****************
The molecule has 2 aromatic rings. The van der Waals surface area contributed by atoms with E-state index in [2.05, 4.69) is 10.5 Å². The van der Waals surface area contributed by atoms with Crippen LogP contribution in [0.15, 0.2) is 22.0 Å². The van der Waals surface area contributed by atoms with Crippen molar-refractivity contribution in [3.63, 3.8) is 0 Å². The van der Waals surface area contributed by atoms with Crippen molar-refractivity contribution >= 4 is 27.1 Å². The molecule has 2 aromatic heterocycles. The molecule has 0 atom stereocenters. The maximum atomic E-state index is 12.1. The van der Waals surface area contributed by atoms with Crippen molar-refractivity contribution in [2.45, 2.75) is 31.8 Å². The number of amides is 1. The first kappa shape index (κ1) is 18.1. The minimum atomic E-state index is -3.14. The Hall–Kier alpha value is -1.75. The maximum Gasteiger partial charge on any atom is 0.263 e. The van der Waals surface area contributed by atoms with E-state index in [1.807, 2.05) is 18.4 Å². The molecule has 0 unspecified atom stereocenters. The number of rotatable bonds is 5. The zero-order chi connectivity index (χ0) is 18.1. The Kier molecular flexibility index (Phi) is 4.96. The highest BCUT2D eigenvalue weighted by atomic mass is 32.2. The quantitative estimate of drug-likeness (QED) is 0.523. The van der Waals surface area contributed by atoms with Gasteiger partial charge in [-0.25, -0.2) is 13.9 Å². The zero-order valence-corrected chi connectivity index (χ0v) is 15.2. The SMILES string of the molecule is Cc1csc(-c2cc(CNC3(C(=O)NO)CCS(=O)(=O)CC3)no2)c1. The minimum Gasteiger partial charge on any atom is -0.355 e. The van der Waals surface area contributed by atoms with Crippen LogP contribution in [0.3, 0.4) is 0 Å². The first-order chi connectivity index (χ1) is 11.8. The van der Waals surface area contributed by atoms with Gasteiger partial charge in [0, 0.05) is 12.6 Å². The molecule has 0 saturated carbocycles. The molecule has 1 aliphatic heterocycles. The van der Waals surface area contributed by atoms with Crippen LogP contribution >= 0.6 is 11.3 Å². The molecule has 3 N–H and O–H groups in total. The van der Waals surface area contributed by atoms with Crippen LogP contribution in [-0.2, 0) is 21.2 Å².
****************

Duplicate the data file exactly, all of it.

The molecule has 2 aromatic rings. The van der Waals surface area contributed by atoms with E-state index in [2.05, 4.69) is 10.5 Å². The van der Waals surface area contributed by atoms with Crippen LogP contribution in [0.15, 0.2) is 22.0 Å². The van der Waals surface area contributed by atoms with Crippen molar-refractivity contribution in [3.63, 3.8) is 0 Å². The van der Waals surface area contributed by atoms with Crippen molar-refractivity contribution >= 4 is 27.1 Å². The molecule has 2 aromatic heterocycles. The molecule has 0 atom stereocenters. The maximum atomic E-state index is 12.1. The van der Waals surface area contributed by atoms with Crippen molar-refractivity contribution in [2.45, 2.75) is 31.8 Å². The number of amides is 1. The first kappa shape index (κ1) is 18.1. The minimum atomic E-state index is -3.14. The Hall–Kier alpha value is -1.75. The maximum Gasteiger partial charge on any atom is 0.263 e. The van der Waals surface area contributed by atoms with E-state index in [1.807, 2.05) is 18.4 Å². The molecule has 0 unspecified atom stereocenters. The number of rotatable bonds is 5. The zero-order chi connectivity index (χ0) is 18.1. The Kier molecular flexibility index (Phi) is 4.96. The highest BCUT2D eigenvalue weighted by atomic mass is 32.2. The quantitative estimate of drug-likeness (QED) is 0.523. The van der Waals surface area contributed by atoms with Gasteiger partial charge in [-0.25, -0.2) is 13.9 Å². The zero-order valence-corrected chi connectivity index (χ0v) is 15.2. The SMILES string of the molecule is Cc1csc(-c2cc(CNC3(C(=O)NO)CCS(=O)(=O)CC3)no2)c1. The minimum Gasteiger partial charge on any atom is -0.355 e. The van der Waals surface area contributed by atoms with Crippen LogP contribution in [0.3, 0.4) is 0 Å². The first-order chi connectivity index (χ1) is 11.8. The van der Waals surface area contributed by atoms with Gasteiger partial charge in [0, 0.05) is 12.6 Å². The molecule has 0 saturated carbocycles. The molecule has 1 aliphatic heterocycles. The van der Waals surface area contributed by atoms with Crippen LogP contribution >= 0.6 is 11.3 Å². The molecule has 3 N–H and O–H groups in total. The van der Waals surface area contributed by atoms with Crippen LogP contribution in [-0.2, 0) is 21.2 Å².